Whales & puffins

Monday, June 17, 2013
Time to say goodbye to St. John’s and slowly head South to Ferryland, with a few scenic stops along the way while exploring the Irish Loop and the Eastern Shore.
The highlight of the day was a two-hour boat tour from Bay Bulls to see the Witless Bay Ecological Reserve. What a treat!!! I took some Gravol before going on board, to ensure my sea legs were not going to give up on me and my stomach would not churn! (It worked…).
Note to travellers: Not only do you need to be dressed in layers, but those layers need to be warm and waterproof because it is WINDY out there!!!! A winter hat will allow you to stay on deck to enjoy the full experience. Actually, some gloves could be useful too!
The staff of the boat company, O’Brien’s (www.obriensboattours.com), is definitely experienced in taking tourists out of the bay and into the ocean to meet the whales. We were so lucky because there were many of them popping up to take a breather from their monotonous swim! NFLD is their feeding ground at this time of the year, for about two months.
At one point, the boat seemed to be moving between the waves and a thick canopy of puffins. Thousands of them! It is hard to describe the feeling, but it was awesome!!! Puffins are cute little dark birds with a striking rounded beak. Believe it or not, they are no flying experts. In fact, if one were to land in your backyard, you would have him for life because it would not be able to fly back up. Puffins live in colonies and mate for life. They take residence on the steep coastal slopes, where they lay a single beautiful blue egg. Both parents incubate the egg and feed the chick. Awww!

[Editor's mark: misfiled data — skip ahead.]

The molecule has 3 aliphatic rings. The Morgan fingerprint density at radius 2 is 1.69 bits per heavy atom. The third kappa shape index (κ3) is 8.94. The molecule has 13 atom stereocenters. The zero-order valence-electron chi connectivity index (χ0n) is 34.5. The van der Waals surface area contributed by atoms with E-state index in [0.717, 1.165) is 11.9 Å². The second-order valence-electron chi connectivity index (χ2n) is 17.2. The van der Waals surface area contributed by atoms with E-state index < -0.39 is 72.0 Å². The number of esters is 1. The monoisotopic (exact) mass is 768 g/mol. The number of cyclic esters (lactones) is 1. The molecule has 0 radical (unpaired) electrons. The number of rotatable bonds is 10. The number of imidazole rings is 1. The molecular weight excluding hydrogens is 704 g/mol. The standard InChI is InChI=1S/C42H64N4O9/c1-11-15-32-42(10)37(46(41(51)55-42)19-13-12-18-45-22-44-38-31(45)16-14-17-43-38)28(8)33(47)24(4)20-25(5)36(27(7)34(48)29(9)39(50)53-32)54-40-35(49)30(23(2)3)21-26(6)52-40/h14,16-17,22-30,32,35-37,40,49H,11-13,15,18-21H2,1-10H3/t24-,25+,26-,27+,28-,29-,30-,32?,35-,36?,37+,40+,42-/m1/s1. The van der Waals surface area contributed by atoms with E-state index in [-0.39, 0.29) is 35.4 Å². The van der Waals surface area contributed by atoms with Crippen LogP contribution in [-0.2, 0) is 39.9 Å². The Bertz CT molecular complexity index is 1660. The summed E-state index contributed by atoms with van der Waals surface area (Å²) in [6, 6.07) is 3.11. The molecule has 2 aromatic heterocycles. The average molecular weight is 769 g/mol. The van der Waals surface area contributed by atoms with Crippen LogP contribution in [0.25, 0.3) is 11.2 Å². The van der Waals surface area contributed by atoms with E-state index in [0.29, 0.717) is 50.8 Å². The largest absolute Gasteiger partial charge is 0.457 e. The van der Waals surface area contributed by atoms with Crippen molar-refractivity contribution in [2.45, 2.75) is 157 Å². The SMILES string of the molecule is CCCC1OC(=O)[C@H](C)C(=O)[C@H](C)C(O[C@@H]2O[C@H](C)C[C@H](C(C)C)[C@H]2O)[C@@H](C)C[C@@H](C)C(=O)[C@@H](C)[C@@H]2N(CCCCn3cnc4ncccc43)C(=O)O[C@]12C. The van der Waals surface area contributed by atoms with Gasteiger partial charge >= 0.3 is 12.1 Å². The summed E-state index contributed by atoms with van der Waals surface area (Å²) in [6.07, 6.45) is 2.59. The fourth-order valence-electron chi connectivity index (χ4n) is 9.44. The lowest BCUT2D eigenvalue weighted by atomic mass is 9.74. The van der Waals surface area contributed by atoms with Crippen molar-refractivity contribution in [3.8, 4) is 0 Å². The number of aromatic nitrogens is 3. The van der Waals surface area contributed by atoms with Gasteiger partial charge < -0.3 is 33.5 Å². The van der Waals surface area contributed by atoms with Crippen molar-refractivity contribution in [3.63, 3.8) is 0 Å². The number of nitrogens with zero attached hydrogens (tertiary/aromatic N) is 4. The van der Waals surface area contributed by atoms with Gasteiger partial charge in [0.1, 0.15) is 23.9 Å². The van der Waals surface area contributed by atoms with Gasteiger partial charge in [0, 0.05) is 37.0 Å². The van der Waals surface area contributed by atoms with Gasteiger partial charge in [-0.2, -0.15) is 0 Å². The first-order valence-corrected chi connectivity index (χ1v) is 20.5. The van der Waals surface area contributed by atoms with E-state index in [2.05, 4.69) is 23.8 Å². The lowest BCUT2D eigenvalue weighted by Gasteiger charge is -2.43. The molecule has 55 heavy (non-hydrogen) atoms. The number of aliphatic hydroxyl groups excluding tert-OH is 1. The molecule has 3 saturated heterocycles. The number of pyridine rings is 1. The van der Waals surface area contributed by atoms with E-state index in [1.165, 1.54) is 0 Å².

By the time we had lunch (I had cod tongues — a gelatinous part of the fish throat — which are considered a delicacy. To be tried once… which was enough for me) and a short nap, it was raining again!
Cod tongues delicacy.

Cod tongues delicacy.

Back on the road, we stopped at Brigus South for the scenery and many photo ops, despite the lousy weather (nobody is going to rain on our parade… literally speaking!).
At Ferryland, Charlie and Maxine Dunne were waiting for us. This B&B had a beautiful view of the sea. Our room was named “The Nunan room” in honour of John Nunan, the family’s great-great-grandfather who won a Land ownership case in the 1750 – the mid-1800s.
Dinner stop: The “One million dollars view” very friendly local restaurant. Comfort food was on the menu, and with the rain and evening fog, that was just what the doctor ordered…
Until tomorrow,

Ray’s Perspective…
As Anna said in her blog, today was a boat tour to see the puffins and whales.
Okay, I decided to post some of the pictures so that you have an idea of what whale watching is from the boat.
The captain was on the tower with a bird’s eye view and we were in the boat with a view just above the water.
What did we see? Well, the captain kept on saying, whales at 10 o’clock, whales at 2 o’clock, etc. What did he expect in this digital age that I was going to remember what some old needles were used for?
Anyway, from the gazillions bad pictures we took, I selected one. This was whale watching for us: nothing like national geographic where they spend 2 weeks shooting with huge lenses and then show 10 seconds of the best. I think expectations and reality, in this case, are very far apart from each other.
Same with the puffins on a huge rock. We are too far. Even with a long lens and the boat moving up and down, it is almost impossible to get a great shot, but we selected a few to illustrate what Anna was saying in her blog.
So, what are Cod tongues and what do they taste like? Well, it is not bad, but you need to forget what it is and simply eat it. No other comments from me.
Tomorrow, more of Ferry Land, if the weather cooperates.
I will put the alarm clock at 4 am (LOL) to watch the sunrise in front of our bedroom window. The view is very pretty.

Picture of the Day

Brigus south on the Irish Loop

Brigus south on the Irish Loop

One Comment on “Whales & puffins

  1. Good to have your sea legs for a day like that. Am wondering how many extra posts are needed each year in your photo of the day to hold up the shack?


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